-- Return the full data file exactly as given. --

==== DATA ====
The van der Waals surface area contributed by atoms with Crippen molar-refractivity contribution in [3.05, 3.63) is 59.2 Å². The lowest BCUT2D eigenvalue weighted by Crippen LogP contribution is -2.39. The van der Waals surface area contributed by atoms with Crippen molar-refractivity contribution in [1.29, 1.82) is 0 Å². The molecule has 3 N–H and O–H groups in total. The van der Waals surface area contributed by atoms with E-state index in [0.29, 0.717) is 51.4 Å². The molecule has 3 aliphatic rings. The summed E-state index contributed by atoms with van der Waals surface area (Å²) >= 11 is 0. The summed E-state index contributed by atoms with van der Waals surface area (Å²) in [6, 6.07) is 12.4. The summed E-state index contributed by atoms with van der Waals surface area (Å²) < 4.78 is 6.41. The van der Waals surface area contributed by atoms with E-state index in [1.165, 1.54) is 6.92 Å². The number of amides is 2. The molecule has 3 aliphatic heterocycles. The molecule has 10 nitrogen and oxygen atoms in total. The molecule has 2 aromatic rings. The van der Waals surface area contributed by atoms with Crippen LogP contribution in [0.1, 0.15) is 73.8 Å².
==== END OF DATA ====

The van der Waals surface area contributed by atoms with Crippen molar-refractivity contribution in [3.05, 3.63) is 59.2 Å². The lowest BCUT2D eigenvalue weighted by Crippen LogP contribution is -2.39. The van der Waals surface area contributed by atoms with Crippen molar-refractivity contribution in [1.29, 1.82) is 0 Å². The molecule has 3 N–H and O–H groups in total. The van der Waals surface area contributed by atoms with E-state index in [0.29, 0.717) is 51.4 Å². The molecule has 3 aliphatic rings. The summed E-state index contributed by atoms with van der Waals surface area (Å²) >= 11 is 0. The summed E-state index contributed by atoms with van der Waals surface area (Å²) in [6, 6.07) is 12.4. The summed E-state index contributed by atoms with van der Waals surface area (Å²) < 4.78 is 6.41. The van der Waals surface area contributed by atoms with E-state index in [1.165, 1.54) is 6.92 Å². The number of amides is 2. The molecule has 3 aliphatic heterocycles. The molecule has 10 nitrogen and oxygen atoms in total. The molecule has 2 aromatic rings. The van der Waals surface area contributed by atoms with Crippen LogP contribution in [0.1, 0.15) is 73.8 Å².